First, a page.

Wednesday, September 21, 2016

Broadway Comes to Theater Works -

Kelli James in Broadway's Les Misérables - 1987

by Jennifer Haaland

Back in 1987 Kelli James auditioned in L.A. for a new show that was coming from London to Broadway called Les Misérables. She was cast in the ensemble and became the understudy for the role of Eponine, assuming the part when the English actress flew back across the pond. Now James is directing an effusively praised new production of the iconic show in which she originated that tragic ingénue's American role. There's one weekend left to see several distinct ways that the original production is continuing to add touches of Broadway to the current Theater Works show.

For this Peoria production, it's become a story of James directing, James performing and James conducting. Sort of. She and Theater Works' cast-member Trey DeGroodt (Javert) made a great storytelling team the week after the show opened, as they stressed that original Broadway elements beyond James' personal influence are at work
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"The 'chair' feels very comfortable," began first-time director James, who has been mostly coaching and performing in the Valley in the recent past. "I don't know if it's because I really understand directing from the actor's perspective, because this show is so close to my heart, or both."

"Kelli has a knack for pulling the best out of all of us," said DeGroodt, who has been in three different productions of Les Misérables in his young career. "It's been like a seven week long Broadway master class."

Trey DeGroodt as Javert
Les Misérables: School Edition  - Theater Works
photo: Wade Moran
After a 30 year performing career that included work with several original Andrew Lloyd Webber shows,  and working alongside Broadway legend Hal Prince, James has been coaching in her Broadway Advantage studio in Scottsdale. As she directed this Theater Works Les Misérables: School Edition she wanted it to reflect the famous American company that she holds so dear, inclusive of incorporating the original revolving stage.

"I wanted to bring as much authenticity and preserve all the original direction I could," she said. "I learned so much from my directors and didn't want to steer off  that course as I helped my actors find their way. It's not a mirror or regurgitated art, though.  I laid the process on them, passed the torch down in that way."

DeGroodt followed, "She taught us to be thinking actors so that this show comes straight out of our own hearts. And, oh my gosh, she would text members of the original cast and creative team right during rehearsal!"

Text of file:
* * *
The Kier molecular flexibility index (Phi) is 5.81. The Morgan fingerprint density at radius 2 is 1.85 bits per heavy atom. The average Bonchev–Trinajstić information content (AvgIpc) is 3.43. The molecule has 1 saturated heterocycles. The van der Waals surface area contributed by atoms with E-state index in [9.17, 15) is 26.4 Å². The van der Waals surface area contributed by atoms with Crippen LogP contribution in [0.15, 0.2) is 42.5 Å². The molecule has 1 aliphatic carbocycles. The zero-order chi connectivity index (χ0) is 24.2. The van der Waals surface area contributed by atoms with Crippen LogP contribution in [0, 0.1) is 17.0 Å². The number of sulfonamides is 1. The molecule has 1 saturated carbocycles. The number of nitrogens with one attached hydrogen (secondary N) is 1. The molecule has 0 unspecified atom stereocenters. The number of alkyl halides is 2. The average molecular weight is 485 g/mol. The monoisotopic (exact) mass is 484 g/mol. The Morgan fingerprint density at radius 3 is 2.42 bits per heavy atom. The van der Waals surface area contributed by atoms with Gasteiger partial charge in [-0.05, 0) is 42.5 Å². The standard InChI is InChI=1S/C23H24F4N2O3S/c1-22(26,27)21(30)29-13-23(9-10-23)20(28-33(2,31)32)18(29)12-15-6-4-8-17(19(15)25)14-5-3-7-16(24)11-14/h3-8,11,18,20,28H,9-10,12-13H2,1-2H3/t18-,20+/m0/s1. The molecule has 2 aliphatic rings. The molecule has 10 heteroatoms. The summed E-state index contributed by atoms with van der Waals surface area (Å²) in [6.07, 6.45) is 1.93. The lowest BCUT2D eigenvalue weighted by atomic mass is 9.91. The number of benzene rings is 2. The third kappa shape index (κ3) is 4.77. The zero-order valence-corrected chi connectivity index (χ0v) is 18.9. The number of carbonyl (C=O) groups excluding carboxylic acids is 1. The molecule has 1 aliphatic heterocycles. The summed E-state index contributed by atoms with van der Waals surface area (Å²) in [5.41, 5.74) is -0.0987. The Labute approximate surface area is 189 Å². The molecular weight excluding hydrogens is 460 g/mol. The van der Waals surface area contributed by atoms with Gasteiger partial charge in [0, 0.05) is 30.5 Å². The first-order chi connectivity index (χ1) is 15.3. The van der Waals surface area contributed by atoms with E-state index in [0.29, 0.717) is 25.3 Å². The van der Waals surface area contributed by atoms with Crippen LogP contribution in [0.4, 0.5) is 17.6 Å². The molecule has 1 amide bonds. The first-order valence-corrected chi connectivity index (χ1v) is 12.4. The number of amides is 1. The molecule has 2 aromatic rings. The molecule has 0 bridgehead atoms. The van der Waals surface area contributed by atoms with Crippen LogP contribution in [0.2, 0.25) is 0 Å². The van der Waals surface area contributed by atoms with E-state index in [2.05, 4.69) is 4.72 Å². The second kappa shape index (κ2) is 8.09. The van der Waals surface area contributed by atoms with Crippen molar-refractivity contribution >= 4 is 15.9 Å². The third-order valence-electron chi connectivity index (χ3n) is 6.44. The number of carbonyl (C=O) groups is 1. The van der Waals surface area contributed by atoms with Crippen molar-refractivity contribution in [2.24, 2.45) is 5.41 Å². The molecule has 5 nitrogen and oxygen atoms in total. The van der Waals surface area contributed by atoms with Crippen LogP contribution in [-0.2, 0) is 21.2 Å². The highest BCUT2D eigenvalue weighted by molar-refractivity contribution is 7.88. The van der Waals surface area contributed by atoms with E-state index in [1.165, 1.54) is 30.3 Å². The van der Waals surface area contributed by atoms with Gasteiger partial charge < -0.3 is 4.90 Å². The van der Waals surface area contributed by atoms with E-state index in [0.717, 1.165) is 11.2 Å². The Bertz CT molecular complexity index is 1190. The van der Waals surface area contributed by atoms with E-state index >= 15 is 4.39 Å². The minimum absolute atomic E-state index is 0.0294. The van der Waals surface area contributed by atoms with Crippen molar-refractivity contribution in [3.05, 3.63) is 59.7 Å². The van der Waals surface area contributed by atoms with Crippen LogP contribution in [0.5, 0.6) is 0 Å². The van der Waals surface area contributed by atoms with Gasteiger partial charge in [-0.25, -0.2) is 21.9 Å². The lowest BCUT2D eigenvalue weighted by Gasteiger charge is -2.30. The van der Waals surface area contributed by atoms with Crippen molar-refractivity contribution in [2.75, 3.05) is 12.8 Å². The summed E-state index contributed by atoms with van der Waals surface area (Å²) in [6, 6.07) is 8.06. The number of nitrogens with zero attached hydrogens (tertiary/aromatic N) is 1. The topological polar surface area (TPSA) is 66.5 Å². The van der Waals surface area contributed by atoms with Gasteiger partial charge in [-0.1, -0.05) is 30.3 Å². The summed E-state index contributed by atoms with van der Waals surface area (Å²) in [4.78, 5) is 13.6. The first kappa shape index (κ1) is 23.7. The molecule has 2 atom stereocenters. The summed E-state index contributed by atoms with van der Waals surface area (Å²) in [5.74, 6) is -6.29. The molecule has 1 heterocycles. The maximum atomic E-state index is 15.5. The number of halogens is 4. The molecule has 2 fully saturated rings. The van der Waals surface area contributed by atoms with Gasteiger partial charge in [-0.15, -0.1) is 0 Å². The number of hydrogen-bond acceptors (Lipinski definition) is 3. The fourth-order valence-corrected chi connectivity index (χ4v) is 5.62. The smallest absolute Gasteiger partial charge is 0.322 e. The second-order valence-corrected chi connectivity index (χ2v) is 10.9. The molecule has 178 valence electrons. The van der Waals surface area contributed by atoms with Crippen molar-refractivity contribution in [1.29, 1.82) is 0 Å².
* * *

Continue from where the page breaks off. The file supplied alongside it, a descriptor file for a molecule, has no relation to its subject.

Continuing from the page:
Calling on the original masters to imbue the youthful cast's performance has yielded critical raves in Phoenix.  Along with Kelli James' experience and expertise, a different Broadway James has played a huge role.  This production's Musical Director, James May, on Broadway has conducted or musically directed shows including Les Misérables, Sunset Boulevard,  and in Los Angeles, Les Misérables, The Lion King, Wicked and many others.

"In the first two weeks, he taught us the music top to bottom. No blocking, all music," DeGroodt described. "Then he had us put the books down and asked we just act the show up on stage while we sang it straight through. That improvisation set the mood for the rest of the rehearsal time. It was modified by Kelli when we found different motivations or practiced new exercises and skills. But the way we felt and acted that first run-through remained."

Anthony Crivello
As if that Broadway influence wasn't remarkable enough, Theatre Works and James have gone a step further.  Friday's performance this week includes a preshow that features James singing with yet another original member of the American Broadway cast.  Tony Winner (1993) Anthony Crivello, played Javert--DeGroodt's current role--when James was singing Eponine and May was in the pit on Broadway.

"My dear friend Anthony is coming to town," said James.  "We'll be singing together along with several other Valley talents in a benefit for Theater Works before Friday night's Les Misérables performance."

In that way, the Broadway James tri-fecta is present at Theater Works in Peoria for this special production of Les Misérables. As James considered what her personal stamp on the show might be, she acknowledged the likelihood of a new feminine element in the musical's presentation.

"I had such a sensitivity to the players in the story; my cast digested how I feel about man's inhumanity to man, so this is not a Les Misérables of power or battles of strength."  She concluded, "There's a nurturing at work here. It's contagious when you love something."

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